Firewood in demand but it's a tough business to get right
If you have already received approval for a thinning or tending grant for broadleaves, do not let it lie unused. The Forest Service's attitude to funding these days seems to be to use it or lose it, and future agricultural budgets will be tighter than ever.
There is a good demand for timber at present, especially for hardwood thinnings, with the many new entrants to the firewood business competing for whatever is available. Oddly, a number of longer established firewood producers are cutting back on their activity but that is a story for another day.
The combination of an outlet for broadleaf thinnings, plus a grant which will partially cover the costs of doing the job, means that it would be foolish to delay if your trees have reached the appropriate stage. But do guard against theft, given the occasional reports of timber stacked at roadside being removed at night. Make sure you have a securely locked gate to deter thieves and preferably have the stack out of sight from the public road.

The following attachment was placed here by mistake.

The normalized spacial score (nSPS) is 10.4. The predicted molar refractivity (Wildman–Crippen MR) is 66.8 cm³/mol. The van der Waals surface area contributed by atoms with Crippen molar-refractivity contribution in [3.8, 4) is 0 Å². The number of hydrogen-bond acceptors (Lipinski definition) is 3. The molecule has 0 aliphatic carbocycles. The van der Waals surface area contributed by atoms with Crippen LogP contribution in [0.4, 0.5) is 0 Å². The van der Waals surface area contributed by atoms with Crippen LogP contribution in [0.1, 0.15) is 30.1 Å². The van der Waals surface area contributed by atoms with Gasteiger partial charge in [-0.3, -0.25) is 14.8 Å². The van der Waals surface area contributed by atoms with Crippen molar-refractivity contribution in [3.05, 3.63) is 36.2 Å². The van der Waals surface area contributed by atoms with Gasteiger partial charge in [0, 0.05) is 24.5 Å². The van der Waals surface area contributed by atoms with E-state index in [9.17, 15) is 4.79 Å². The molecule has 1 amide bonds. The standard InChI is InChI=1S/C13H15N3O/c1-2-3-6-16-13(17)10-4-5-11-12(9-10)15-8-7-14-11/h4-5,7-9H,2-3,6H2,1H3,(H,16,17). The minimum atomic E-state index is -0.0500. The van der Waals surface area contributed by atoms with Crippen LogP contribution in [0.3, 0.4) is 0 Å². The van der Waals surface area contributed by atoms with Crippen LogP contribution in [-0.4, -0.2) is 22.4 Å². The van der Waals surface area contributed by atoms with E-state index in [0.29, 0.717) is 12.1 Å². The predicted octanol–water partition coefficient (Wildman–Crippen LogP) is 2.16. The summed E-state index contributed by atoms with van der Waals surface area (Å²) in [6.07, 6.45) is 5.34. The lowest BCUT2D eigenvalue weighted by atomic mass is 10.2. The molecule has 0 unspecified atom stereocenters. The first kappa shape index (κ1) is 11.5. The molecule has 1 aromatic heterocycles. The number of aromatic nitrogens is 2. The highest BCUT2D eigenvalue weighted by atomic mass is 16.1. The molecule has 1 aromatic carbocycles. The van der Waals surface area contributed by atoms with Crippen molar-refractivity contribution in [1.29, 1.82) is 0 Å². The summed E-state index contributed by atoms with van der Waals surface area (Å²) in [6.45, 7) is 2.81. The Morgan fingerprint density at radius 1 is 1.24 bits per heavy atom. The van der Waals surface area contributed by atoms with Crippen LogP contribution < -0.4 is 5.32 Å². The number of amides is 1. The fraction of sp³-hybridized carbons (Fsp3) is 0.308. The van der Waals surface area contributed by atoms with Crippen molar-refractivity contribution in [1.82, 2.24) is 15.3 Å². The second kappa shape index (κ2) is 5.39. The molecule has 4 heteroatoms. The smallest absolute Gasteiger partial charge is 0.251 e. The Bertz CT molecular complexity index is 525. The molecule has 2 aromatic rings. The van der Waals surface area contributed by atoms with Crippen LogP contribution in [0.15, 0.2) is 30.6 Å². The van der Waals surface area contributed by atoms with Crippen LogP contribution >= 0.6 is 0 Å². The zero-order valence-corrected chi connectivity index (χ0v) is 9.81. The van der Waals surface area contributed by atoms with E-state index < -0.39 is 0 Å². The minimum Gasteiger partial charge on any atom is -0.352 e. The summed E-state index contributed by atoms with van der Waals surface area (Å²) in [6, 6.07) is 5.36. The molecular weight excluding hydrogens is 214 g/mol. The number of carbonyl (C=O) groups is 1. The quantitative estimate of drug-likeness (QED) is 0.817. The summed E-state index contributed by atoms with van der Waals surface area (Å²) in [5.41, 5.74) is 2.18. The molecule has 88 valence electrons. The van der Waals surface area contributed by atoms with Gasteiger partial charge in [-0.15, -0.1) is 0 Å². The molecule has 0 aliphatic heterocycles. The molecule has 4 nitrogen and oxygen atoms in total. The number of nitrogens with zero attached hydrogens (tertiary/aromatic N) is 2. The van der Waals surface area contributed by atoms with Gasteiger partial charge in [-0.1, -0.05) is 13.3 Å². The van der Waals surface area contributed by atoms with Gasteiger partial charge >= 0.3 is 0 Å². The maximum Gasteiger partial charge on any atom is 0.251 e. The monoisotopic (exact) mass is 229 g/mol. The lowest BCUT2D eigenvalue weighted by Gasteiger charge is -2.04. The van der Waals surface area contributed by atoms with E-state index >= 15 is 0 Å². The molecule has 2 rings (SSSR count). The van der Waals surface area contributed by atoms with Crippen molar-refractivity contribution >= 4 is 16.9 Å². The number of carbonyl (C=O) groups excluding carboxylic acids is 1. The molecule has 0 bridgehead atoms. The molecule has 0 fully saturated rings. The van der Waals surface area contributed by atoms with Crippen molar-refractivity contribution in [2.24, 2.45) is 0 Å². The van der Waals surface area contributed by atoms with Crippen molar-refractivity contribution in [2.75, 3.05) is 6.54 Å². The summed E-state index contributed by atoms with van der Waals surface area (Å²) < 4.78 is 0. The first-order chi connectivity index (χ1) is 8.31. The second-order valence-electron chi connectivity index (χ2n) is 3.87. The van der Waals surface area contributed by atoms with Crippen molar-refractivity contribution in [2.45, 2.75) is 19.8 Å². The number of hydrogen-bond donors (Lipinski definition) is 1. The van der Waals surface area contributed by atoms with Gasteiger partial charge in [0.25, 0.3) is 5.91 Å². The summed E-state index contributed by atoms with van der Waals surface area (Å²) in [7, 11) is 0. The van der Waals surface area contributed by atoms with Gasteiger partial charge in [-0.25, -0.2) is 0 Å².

It must be two years since I first suggested caution before committing to purchasing expensive firewood processors and other timber handling equipment without carefully assessing the full costs associated with retailing firewood.
Only a decade ago, there was virtually no market in wood fuel, except for a few small local operators and some of those were selling trailer loads of wet timber which the purchaser had to store and dry before use.
This has all changed and the thousands of homeowners who have purchased wood burning stoves now demand dry, clean logs, well presented and delivered to their homes in relatively small amounts.
The large number of new entrants to the firewood business means the purchaser can shop around and many enterprising merchants are importing dry logs direct from Eastern Europe, which is putting further pressure on the retail price.